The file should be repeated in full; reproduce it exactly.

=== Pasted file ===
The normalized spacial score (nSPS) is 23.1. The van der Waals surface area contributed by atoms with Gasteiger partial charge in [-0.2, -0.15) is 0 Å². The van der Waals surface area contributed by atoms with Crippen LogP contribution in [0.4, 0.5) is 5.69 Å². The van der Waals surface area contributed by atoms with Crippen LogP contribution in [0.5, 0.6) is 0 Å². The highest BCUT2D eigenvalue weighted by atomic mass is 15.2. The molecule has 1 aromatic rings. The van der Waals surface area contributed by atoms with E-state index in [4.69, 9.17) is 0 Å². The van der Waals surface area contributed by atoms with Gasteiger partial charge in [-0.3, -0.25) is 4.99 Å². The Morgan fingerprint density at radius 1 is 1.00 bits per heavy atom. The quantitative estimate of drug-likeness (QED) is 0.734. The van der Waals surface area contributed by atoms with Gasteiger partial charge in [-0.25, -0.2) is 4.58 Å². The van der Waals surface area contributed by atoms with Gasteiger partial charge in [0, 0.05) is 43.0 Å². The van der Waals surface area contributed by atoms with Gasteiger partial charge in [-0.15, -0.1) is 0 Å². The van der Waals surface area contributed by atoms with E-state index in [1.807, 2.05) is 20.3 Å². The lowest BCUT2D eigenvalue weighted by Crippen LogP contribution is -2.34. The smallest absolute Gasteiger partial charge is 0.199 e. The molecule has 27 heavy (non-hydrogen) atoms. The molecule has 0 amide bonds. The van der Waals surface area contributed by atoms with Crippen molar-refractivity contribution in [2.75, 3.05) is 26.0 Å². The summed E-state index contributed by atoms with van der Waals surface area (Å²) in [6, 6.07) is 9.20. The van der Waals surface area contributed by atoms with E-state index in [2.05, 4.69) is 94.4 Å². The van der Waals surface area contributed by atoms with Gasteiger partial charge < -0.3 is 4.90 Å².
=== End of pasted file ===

The normalized spacial score (nSPS) is 23.1. The van der Waals surface area contributed by atoms with Gasteiger partial charge in [-0.2, -0.15) is 0 Å². The van der Waals surface area contributed by atoms with Crippen LogP contribution in [0.4, 0.5) is 5.69 Å². The van der Waals surface area contributed by atoms with Crippen LogP contribution in [0.5, 0.6) is 0 Å². The highest BCUT2D eigenvalue weighted by atomic mass is 15.2. The molecule has 1 aromatic rings. The van der Waals surface area contributed by atoms with E-state index in [4.69, 9.17) is 0 Å². The van der Waals surface area contributed by atoms with Gasteiger partial charge in [-0.3, -0.25) is 4.99 Å². The Morgan fingerprint density at radius 1 is 1.00 bits per heavy atom. The quantitative estimate of drug-likeness (QED) is 0.734. The van der Waals surface area contributed by atoms with Gasteiger partial charge in [-0.25, -0.2) is 4.58 Å². The van der Waals surface area contributed by atoms with Gasteiger partial charge in [0, 0.05) is 43.0 Å². The van der Waals surface area contributed by atoms with Gasteiger partial charge in [-0.15, -0.1) is 0 Å². The van der Waals surface area contributed by atoms with E-state index in [1.807, 2.05) is 20.3 Å². The lowest BCUT2D eigenvalue weighted by Crippen LogP contribution is -2.34. The smallest absolute Gasteiger partial charge is 0.199 e. The molecule has 27 heavy (non-hydrogen) atoms. The molecule has 0 amide bonds. The van der Waals surface area contributed by atoms with Crippen molar-refractivity contribution in [2.75, 3.05) is 26.0 Å². The summed E-state index contributed by atoms with van der Waals surface area (Å²) in [6, 6.07) is 9.20. The van der Waals surface area contributed by atoms with E-state index in [2.05, 4.69) is 94.4 Å². The van der Waals surface area contributed by atoms with Gasteiger partial charge < -0.3 is 4.90 Å².